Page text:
Former President Trump is set to appear in court on Tuesday to be arraigned after his indictment last week made him the first U.S. president — current or former — to face criminal charges.
Trump was indicted for his alleged role in organizing hush money payments to adult film star Stormy Daniels during his 2016 presidential campaign. Now a 2024 presidential candidate, Trump is expected to turn himself in Tuesday morning before the arraignment later that afternoon. The exact charges he’ll face are still unknown, even to his own lawyers, as the indictment is sealed.
Attorney Joe Tacopina, who represents Trump, said a lot about Tuesday was still unknown, including whether the former president will be perp walked, but he did say he doesn’t expect Trump will be handcuffed. Others have suggested Trump will have to be fingerprinted and take a mugshot, but it is unclear if that will be made public.
When it comes to Trump’s surrender, Tacopina said he hoped it would be as “painless and classy” as possible. The Manhattan District Attorney’s office had reached out last week to coordinate Trump’s appearance ahead of the grand jury’s vote to indict.
The future of the case may also crystalize this coming week, including Trump’s defense.
“All the Tuesday stuff is still very much up in the air other than the fact that we will very loudly and proudly say not guilty,” Tacopina said, though he added his team is looking at a motion to dismiss after it sees the indictment.
“We will take the indictment. We will dissect it. The team will look at every, every potential issue that we will be able to challenge and we will challenge, and of course I very much anticipate a motion to dismiss coming because there’s no law that fits this,” Tacopina said on CNN’s “State of the Union.”
Manhattan District Attorney Alvin Bragg’s investigation focused on a $130,000 payment Trump’s former personal attorney Michael Cohen made to Daniels shortly before the 2016 election to buy her silence about an alleged affair with the former president, which he denies.
Cohen, who was jailed for his involvement in the hush money payment to Daniels, has said he expects Trump will go through the process of being fingerprinted and having his mugshot taken when he gets to the court. The indictment is expected to be unsealed during Trump’s appearance. Media reports have suggested Trump will face multiple counts based on a number of financial transactions.
James Trusty, another attorney for Trump, said on “Fox News Sunday” that “a lot of people are recognizing the blatant persecution angle that’s being pursued here,” noting other probes into Trump by a district attorney in Georgia and by the Department of Justice.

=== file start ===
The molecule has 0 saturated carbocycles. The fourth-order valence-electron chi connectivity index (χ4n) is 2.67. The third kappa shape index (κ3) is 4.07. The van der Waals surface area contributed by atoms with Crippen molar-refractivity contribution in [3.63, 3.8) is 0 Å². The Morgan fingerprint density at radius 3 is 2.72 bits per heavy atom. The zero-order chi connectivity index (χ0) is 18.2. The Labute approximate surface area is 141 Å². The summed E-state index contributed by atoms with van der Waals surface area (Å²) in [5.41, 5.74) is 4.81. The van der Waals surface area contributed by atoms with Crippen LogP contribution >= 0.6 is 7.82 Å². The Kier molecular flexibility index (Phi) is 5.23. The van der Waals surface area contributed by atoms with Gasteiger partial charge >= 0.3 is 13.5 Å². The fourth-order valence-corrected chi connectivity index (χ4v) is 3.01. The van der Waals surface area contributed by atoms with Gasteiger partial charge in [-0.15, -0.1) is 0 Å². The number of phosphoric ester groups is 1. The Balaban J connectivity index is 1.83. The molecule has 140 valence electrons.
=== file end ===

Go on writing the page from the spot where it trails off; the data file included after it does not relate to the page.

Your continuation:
“It’s hard to creep into their minds and figure it out. There is a commonalty here which is they are pushing the envelope legally because they decided to target a man and try to put charges on him rather than actually follow evidence and begin judiciously as prosecutors like your ethics tell you to do,” Trusty said.
Trusty said he suspected the indictment would be legally frail.
“And in this case, it seems like what we’re guessing the indictment will look like is it will have legal frailties that will be subjected to a very legitimate motion to dismiss early on,” he said.
“So my hope is that despite some of the hysterics at the moment, despite some emotionality and frustration, the president certainly deserves to feel that this judge will do the right thing when he’s faced with significant legal motions,” Trusty added, in response to questions about Trump attacking the judge overseeing the case.
Ahead of Tuesday’s scheduled arraignment, which is slated for 2:15 p.m., Rep. Marjorie Taylor Greene (R-Ga.) is set to take part in a “peaceful protest” coordinated by the New York Young Republicans Club around noon that day.
“Protesting is a constitutional right and I am going to NY on Tuesday to protest this unprecedented abuse of our justice system and election interference,” Greene said on her personal Twitter account.
Trump is expected to arrive in New York on Monday to spend the night at Trump Tower before he is to go to court in lower Manhattan the next day. His campaign announced Sunday that he is set to speak from his Mar-a-Lago resort in Florida at 8:15 p.m., after his scheduled appearance in Manhattan earlier that day.
When Trump first floated his potential arrest in the case last month, he called for protests – echoing similar sentiments he made before the Jan. 6 riot at the Capitol – prompting concerns about possible violence in the streets, but no such demonstrations took place.
Still, ahead of the indictment, steel barricades were put up outside the Manhattan Criminal Court and the Manhattan district attorney’s offices.
After the indictment, the New York Police Department ordered every member of its force to report in full uniform Friday as “a precautionary measure.” The Washington Post reports that Secret Service agents have been involved in preparations for Trump’s Tuesday appearance.
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